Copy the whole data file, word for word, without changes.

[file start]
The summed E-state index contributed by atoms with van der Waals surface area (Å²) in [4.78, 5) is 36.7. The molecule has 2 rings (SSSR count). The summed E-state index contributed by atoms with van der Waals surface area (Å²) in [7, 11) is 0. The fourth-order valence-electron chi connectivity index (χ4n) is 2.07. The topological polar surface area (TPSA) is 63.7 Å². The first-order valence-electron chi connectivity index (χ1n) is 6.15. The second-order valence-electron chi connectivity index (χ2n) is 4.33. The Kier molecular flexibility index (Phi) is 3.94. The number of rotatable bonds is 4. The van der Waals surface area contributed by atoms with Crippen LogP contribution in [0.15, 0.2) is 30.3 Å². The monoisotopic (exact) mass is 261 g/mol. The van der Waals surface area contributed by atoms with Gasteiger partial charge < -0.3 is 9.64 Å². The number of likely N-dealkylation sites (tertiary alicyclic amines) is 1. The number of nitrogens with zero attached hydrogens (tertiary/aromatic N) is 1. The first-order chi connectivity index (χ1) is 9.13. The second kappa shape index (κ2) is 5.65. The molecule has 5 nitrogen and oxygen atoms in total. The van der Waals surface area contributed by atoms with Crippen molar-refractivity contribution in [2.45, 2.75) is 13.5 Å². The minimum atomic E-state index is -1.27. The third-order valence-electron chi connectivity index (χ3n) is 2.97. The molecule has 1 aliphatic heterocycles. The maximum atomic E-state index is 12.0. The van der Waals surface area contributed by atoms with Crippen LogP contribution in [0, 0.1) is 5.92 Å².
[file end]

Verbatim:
The summed E-state index contributed by atoms with van der Waals surface area (Å²) in [4.78, 5) is 36.7. The molecule has 2 rings (SSSR count). The summed E-state index contributed by atoms with van der Waals surface area (Å²) in [7, 11) is 0. The fourth-order valence-electron chi connectivity index (χ4n) is 2.07. The topological polar surface area (TPSA) is 63.7 Å². The first-order valence-electron chi connectivity index (χ1n) is 6.15. The second-order valence-electron chi connectivity index (χ2n) is 4.33. The Kier molecular flexibility index (Phi) is 3.94. The number of rotatable bonds is 4. The van der Waals surface area contributed by atoms with Crippen LogP contribution in [0.15, 0.2) is 30.3 Å². The monoisotopic (exact) mass is 261 g/mol. The van der Waals surface area contributed by atoms with Gasteiger partial charge < -0.3 is 9.64 Å². The number of likely N-dealkylation sites (tertiary alicyclic amines) is 1. The number of nitrogens with zero attached hydrogens (tertiary/aromatic N) is 1. The first-order chi connectivity index (χ1) is 9.13. The second kappa shape index (κ2) is 5.65. The molecule has 5 nitrogen and oxygen atoms in total. The van der Waals surface area contributed by atoms with Crippen molar-refractivity contribution in [2.45, 2.75) is 13.5 Å². The minimum atomic E-state index is -1.27. The third-order valence-electron chi connectivity index (χ3n) is 2.97. The molecule has 1 aliphatic heterocycles. The maximum atomic E-state index is 12.0. The van der Waals surface area contributed by atoms with Crippen LogP contribution in [0, 0.1) is 5.92 Å².